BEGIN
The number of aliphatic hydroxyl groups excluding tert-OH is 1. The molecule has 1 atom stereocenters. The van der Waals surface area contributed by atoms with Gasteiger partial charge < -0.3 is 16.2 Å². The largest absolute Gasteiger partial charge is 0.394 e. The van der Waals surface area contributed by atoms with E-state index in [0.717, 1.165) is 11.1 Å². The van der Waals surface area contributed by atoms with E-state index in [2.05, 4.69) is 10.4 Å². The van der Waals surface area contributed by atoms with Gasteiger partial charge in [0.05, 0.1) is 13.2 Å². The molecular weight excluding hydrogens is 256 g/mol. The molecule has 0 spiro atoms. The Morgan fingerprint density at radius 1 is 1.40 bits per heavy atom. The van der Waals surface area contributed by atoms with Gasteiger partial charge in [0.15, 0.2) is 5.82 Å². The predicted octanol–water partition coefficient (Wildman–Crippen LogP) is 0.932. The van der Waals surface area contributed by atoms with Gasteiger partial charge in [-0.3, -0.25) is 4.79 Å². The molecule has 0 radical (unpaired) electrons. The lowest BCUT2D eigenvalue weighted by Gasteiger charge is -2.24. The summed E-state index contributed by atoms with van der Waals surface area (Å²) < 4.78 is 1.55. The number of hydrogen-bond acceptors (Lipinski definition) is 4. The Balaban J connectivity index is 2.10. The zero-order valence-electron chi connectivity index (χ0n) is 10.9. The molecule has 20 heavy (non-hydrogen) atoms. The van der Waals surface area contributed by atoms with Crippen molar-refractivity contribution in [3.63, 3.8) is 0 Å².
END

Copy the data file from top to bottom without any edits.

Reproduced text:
The number of aliphatic hydroxyl groups excluding tert-OH is 1. The molecule has 1 atom stereocenters. The van der Waals surface area contributed by atoms with Gasteiger partial charge < -0.3 is 16.2 Å². The largest absolute Gasteiger partial charge is 0.394 e. The van der Waals surface area contributed by atoms with E-state index in [0.717, 1.165) is 11.1 Å². The van der Waals surface area contributed by atoms with E-state index in [2.05, 4.69) is 10.4 Å². The van der Waals surface area contributed by atoms with Gasteiger partial charge in [0.05, 0.1) is 13.2 Å². The molecular weight excluding hydrogens is 256 g/mol. The molecule has 0 spiro atoms. The Morgan fingerprint density at radius 1 is 1.40 bits per heavy atom. The van der Waals surface area contributed by atoms with Gasteiger partial charge in [0.15, 0.2) is 5.82 Å². The predicted octanol–water partition coefficient (Wildman–Crippen LogP) is 0.932. The van der Waals surface area contributed by atoms with Gasteiger partial charge in [-0.3, -0.25) is 4.79 Å². The molecule has 0 radical (unpaired) electrons. The lowest BCUT2D eigenvalue weighted by Gasteiger charge is -2.24. The summed E-state index contributed by atoms with van der Waals surface area (Å²) < 4.78 is 1.55. The number of hydrogen-bond acceptors (Lipinski definition) is 4. The Balaban J connectivity index is 2.10. The zero-order valence-electron chi connectivity index (χ0n) is 10.9. The molecule has 20 heavy (non-hydrogen) atoms. The van der Waals surface area contributed by atoms with Crippen molar-refractivity contribution in [3.63, 3.8) is 0 Å².